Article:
The Emergency Lane“You have to understand, when I began, no-one did music that included gay male sexuality, unless you count some of the Bowie-era glam-rock teasing that no one took seriously,” he explained. “And at times it seemed no one wanted to hear it less than the gay community, who were focused on convincing straight people how normal and unthreatening we were. I did not fit that script and they hated me for it. But fast-forward a couple of decades to the Outmusic Awards, and they said the hell with that assimilationist strait-jacket and honoured me. It was really quite moving to me”.

While Saunders cites influences like Joni Mitchell, Tom Waits, Rickie Lee Jones, Leonard Cohen, the Carter Family and Miles Davis, perhaps the influencer which comes as the biggest surprise is Daniel Boone.

A descendent of Boone (he is Saunders’ great-great-great Grandfather), Saunders says while Boone might not have a direct influence on this music, there are family traits that do affect his work.

“Like Daniel, everyone in my family likes to go exploring new things and places, often when it’s terribly inconvenient. Don’t go into the forest with my dad, because you’ll turn around and find he’s disappeared halfway up the mountain on a deer trail. And it’s why when I sit down to written a country song, the next thing I know it’s shot-through with trip-hop and jazz.”

And just in case you wondered, Saunders says the television show got it all wrong; Daniel Boone was NOT a big man – all the Boones are short and barrel-chested.

Getting ready to make his way to Vancouver for a show on August on August 3rd at the Railway Club, Saunders will perform with local singer-songwriter Norinne Braun who he had developed a friendship a number of years ago when she put one of his songs on a compilation CD. While he is disappointed that he won’t be able to perform during the actual Pride celebrations (he had not realized until it was too late that his visit coincided with our local Pride celebrations), he is looking forward to his first visit to Vancouver before heading for a show in Seattle.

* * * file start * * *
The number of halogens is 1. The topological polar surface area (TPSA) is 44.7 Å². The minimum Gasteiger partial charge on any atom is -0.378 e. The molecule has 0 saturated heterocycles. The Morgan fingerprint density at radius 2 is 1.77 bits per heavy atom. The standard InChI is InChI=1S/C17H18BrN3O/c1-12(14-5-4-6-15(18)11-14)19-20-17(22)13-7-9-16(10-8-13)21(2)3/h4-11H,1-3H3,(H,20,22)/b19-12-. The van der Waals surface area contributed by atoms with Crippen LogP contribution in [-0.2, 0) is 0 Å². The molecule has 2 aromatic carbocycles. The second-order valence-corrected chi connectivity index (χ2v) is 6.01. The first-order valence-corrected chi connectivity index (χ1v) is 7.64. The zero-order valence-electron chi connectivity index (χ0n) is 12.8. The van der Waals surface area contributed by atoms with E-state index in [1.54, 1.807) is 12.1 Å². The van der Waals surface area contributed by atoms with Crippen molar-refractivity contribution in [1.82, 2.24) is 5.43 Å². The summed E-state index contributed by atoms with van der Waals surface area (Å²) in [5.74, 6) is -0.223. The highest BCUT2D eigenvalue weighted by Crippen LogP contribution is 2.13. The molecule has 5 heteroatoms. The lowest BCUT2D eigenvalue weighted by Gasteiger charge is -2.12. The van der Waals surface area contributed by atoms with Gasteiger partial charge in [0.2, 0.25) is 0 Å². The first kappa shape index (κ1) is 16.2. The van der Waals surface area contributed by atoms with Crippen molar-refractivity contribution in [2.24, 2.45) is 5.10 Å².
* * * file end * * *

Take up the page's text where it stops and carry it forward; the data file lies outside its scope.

Included in his Vancouver show will not only be songs from The Emergency Lane but also a number of songs that he is tinkering with for his next album due out in 2011. Using characters from novels by the likes of Mary Gaitskill, Martin Amis, Sarah Schulman and Haruke Murakami, Saunders plans to use them as jumping off point for these new songs, although he does confess most won’t recognize their books when he is done with them.

“For instance, I read a Martin Amis novel about a man surviving the Soviet gulag, and then later that night I came across a crazy old Russian man in a 7-11 parking lot in Los Angeles. The two men instantly merged in my brain and became “Wheelchair in the 7-11 Parking Lot”. The guy in my song is completely different from Amis’ character, but Amis helped me find him. The novels have all done this for me, opened up emotional territory I couldn’t get to on my own, so it’s been very exciting.”

Visit http://www.dudleysaunders.com for more information.

Dudley Saunders and Norinne Braun
The Railway Club
3 August 2010 @ 9:30pm

Dudley Saunders, recipient of the 2009 Outmusic Award for Outstanding Album of the Year makes his Vancouver debut with local singer-songwriter Norine Braun at the Railyway Club on Tuesday, August 3rd beginning at 9:30pm. $10 cover.